Step 3.  Add Abstract

A well-defined abstract allows the reader to identify the basic content of your paper quickly and accurately, to determine its relevance, and decide whether to read it in its entirety. The abstract briefly states the principal, scope, and objectives of the research. The abstract typically should not exceed 250 words. If you can convey the important details of the paper in 100 words, do not try to use more.

Step 4. Start with  Introduction

An introduction begins by introducing the authors and their relevant fields to the reader. A common mistake made is introducing their areas of study while not mentioning their major findings in descriptive scientific writing, enabling the reader to place the current work in context.

The ending of the introduction can be done through a statement of objectives or, with a brief statement of the principal findings. Either way, the reader must have an idea of where the paper is headed to process the development of the evidence.

Step 5. Mention Scientific  Materials and Methods Used

The primary purpose of the ‘Materials and Methods’ section is to provide enough detail for a competent worker to replicate your research and reproduce the results.

The scientific method requires your results to be reproducible, and provide a basis for the reiteration of the study by others. However, if case your material and method have been previously published in a journal, only the name of the study and a literature reference is needed.

Step 6. Write down  Results

Results display your findings, figures, and tables of your study. It represents the data, condensed, and digested with important trends that are extracted while researching. Since the results hold new knowledge that you are contributing to the world, it is important that your data is simply and clearly stated.

Step 7. Create a  Discussion Section

A discussion involves talking and answering about different aspects of the scientific paper such as: what principles have been established or reinforced; how your findings compare to the findings of others, what generalizations can be drawn, and whether there are any practical/theoretical implications of your research.

Students discussing a scientific paper

Step 8. Mention References

A list of references presented alphabetically by author’s surname, or number, based on the publication, must be provided at the end of your scientific paper. The reference list must contain all references cited in the text. Include author details such as the title of the article, year of publication, name of journal or book or volume, and page numbers with each reference

Now that you know the key elements to include in your scientific paper, it’s time to introduce you to an awesome tool that will make writing a scientific paper, a breeze!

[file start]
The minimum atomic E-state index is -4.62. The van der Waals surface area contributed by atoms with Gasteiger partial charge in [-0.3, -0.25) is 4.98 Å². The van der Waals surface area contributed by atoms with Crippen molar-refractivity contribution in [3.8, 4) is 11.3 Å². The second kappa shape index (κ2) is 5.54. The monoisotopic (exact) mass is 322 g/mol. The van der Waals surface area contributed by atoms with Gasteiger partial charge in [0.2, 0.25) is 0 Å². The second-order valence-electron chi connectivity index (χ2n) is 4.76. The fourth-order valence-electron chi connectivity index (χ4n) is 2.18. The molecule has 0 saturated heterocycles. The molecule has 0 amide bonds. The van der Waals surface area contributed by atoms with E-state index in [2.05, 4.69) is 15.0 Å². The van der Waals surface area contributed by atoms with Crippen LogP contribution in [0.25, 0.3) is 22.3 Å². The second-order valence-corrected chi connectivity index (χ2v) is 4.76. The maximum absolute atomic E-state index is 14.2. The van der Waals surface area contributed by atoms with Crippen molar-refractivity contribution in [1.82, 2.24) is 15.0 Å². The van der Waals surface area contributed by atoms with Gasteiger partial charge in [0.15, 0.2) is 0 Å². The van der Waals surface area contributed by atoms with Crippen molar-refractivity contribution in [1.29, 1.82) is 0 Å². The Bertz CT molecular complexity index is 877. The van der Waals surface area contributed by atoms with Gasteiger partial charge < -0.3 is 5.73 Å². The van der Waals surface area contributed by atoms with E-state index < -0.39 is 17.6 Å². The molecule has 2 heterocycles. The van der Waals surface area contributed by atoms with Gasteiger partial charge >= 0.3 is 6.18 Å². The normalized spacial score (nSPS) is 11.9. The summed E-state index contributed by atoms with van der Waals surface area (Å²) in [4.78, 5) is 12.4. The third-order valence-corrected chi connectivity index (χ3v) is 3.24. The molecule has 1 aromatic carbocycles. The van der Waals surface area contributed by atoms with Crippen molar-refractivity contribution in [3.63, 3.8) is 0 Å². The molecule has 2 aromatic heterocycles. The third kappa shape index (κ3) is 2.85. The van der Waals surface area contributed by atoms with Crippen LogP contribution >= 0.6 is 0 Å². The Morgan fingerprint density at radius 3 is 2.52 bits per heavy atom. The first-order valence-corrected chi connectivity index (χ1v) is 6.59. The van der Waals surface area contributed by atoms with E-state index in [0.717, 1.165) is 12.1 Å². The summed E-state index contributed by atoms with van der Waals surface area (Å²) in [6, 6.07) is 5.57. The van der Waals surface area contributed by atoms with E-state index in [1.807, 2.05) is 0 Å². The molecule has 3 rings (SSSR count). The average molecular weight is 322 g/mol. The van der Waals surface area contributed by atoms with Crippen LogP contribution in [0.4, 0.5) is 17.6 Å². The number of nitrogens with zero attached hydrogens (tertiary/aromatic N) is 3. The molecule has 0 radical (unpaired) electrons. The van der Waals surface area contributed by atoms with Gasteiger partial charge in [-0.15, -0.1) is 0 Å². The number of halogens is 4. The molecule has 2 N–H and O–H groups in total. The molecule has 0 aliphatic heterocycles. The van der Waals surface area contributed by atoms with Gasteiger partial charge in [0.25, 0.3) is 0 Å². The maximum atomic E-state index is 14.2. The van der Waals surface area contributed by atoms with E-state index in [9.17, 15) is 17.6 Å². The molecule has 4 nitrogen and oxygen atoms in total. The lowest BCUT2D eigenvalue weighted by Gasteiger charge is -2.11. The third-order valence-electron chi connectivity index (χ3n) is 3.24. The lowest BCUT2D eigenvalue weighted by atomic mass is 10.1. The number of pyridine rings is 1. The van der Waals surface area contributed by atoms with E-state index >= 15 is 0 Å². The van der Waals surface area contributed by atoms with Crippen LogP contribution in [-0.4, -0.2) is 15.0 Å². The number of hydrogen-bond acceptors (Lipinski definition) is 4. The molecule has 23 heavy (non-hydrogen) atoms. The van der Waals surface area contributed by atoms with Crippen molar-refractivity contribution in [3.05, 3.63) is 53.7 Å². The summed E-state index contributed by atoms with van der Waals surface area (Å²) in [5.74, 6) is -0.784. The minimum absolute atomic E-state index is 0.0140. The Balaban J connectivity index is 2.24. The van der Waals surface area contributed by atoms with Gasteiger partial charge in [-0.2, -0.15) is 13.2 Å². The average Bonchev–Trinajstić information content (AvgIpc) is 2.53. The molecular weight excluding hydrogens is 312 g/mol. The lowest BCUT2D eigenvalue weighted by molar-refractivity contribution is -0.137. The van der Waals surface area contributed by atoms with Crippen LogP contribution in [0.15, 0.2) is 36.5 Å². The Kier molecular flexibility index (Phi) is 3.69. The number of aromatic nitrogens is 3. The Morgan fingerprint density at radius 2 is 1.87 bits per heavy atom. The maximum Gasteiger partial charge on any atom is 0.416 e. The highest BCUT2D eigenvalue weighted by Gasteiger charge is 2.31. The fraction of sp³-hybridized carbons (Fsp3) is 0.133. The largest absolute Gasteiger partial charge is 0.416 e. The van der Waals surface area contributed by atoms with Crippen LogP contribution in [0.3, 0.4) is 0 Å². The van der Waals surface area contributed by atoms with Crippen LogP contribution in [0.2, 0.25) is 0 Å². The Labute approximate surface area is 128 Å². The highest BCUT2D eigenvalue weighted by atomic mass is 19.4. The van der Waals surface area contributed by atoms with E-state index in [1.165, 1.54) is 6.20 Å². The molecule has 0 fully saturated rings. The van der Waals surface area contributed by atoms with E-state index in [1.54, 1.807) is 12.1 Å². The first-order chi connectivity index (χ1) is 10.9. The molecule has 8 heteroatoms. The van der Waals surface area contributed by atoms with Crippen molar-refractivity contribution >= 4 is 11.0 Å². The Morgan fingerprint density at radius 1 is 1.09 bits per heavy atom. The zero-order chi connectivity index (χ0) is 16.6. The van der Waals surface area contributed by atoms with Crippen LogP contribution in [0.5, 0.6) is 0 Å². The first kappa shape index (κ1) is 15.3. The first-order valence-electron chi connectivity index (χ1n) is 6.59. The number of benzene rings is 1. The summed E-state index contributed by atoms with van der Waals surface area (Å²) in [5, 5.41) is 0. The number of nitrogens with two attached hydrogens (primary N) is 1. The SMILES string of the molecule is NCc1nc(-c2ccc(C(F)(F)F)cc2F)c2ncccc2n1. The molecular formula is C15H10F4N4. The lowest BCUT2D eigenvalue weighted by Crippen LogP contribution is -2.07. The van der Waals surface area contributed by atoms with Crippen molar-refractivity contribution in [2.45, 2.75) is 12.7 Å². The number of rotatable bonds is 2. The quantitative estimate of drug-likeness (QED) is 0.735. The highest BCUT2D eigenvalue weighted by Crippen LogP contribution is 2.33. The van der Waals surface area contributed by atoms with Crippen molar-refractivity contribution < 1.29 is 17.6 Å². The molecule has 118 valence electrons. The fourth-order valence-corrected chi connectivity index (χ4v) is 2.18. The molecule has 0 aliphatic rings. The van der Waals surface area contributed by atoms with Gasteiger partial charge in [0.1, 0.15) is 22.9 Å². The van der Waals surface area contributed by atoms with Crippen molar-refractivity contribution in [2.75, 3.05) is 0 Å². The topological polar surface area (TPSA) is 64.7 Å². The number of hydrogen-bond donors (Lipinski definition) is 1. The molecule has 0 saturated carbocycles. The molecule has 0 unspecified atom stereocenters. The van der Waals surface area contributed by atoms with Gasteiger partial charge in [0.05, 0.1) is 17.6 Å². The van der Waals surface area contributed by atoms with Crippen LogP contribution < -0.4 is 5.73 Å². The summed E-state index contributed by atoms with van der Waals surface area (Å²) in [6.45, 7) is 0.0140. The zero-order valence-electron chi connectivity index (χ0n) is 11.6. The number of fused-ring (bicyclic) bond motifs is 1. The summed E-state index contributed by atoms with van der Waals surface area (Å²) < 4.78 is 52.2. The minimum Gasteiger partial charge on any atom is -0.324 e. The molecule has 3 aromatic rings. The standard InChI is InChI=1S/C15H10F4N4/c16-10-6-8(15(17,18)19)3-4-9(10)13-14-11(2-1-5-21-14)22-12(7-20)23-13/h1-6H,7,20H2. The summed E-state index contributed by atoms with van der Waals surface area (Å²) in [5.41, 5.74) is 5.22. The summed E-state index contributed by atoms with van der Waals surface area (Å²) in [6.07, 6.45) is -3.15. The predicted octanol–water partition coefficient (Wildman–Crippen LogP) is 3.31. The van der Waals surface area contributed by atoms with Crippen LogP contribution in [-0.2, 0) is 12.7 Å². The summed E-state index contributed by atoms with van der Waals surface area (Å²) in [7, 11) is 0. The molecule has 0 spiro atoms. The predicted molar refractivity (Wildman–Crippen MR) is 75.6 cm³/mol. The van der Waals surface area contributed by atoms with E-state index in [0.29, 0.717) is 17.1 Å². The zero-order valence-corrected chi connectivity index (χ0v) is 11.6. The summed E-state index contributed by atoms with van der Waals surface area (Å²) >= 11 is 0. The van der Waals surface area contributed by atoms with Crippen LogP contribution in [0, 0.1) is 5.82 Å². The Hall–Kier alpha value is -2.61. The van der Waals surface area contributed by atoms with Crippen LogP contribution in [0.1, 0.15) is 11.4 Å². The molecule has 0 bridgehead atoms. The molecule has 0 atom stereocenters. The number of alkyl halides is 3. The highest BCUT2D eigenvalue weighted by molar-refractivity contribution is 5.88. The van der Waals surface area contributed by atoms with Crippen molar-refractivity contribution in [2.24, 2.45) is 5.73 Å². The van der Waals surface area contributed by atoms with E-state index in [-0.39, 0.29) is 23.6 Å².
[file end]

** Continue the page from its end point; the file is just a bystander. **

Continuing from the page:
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Bit.ai is a new-age documentation and knowledge management tool that allows researchers and teams to collaborate, share, track, and manage all knowledge and research in one place. Bit documents, unlike your standard Word Docs or Google Docs, are interactive .  This means that authors can use Bit to create interactive, media-rich scientific papers easily!

Bit.ai: Documentation tool for creating scientific papers

Thus, Bit brings together everything you need to conduct and write a comprehensive scientific paper under one roof, cutting down your efforts in half! Bit has a super easy and fun interface, making onboarding new users easier than ever!

All-in-all Bit is like Google Docs on steroids ! So, no more settling for those boring text editors when you have an excessively robust solution to walk you through!

Bit features infographic

  • Organized workspaces and folders – Bit brings all your research in one place by allowing you to organize information in workspaces and folders. Workspaces can be created around projects, studies, departments, and fields. Everyone added to a workspace can access and collaborate on its content. Inside each workspace, you can create an unlimited number of wikis and access your content library.
  • Content library –  Bit has a content library at the workspace level where you can store and share assets. You can save images, files, and content easily and can access it at any point.
  • Rich embed options – Bit.ai integrates with over 100+ web applications (Ex: YouTube, PDFs, LucidChart, Google Drive, etc.) to help you weave information in their wikis beyond just text and images.
  • Smart search – Bit has very robust search functionality that allows anyone to find information quickly. You can search for folders, files, documents, and content inside your documents across all of your workspaces.
  • Interlink documents – Bit allows authors to create unlimited documents and interlink them to create wikis that expand the knowledge base. Simply highlight the words and you have the option to create a new document.
  • Permission & sharing access – Bit supports features like document tracking, cloud upload, templates, document locking, document expiration, password protection, etc.

Our team at  bit.ai  has created a few awesome templates to make your research process more efficient. Make sure to check them out before you go, y our team might need them!

  • Case Study Template
  • Research Paper Template
  • Competitor Research Template
  • Brainstorming Template
  • SWOT Analysis Template
  • White Paper Template

Read More:  How Bit.ai Can Help You Manage Your Academic Research?

Over to You!

Scientific papers are the medium through which scientists report their work to the world. Their professional reputation is based on how these papers are acknowledged by the scientific community.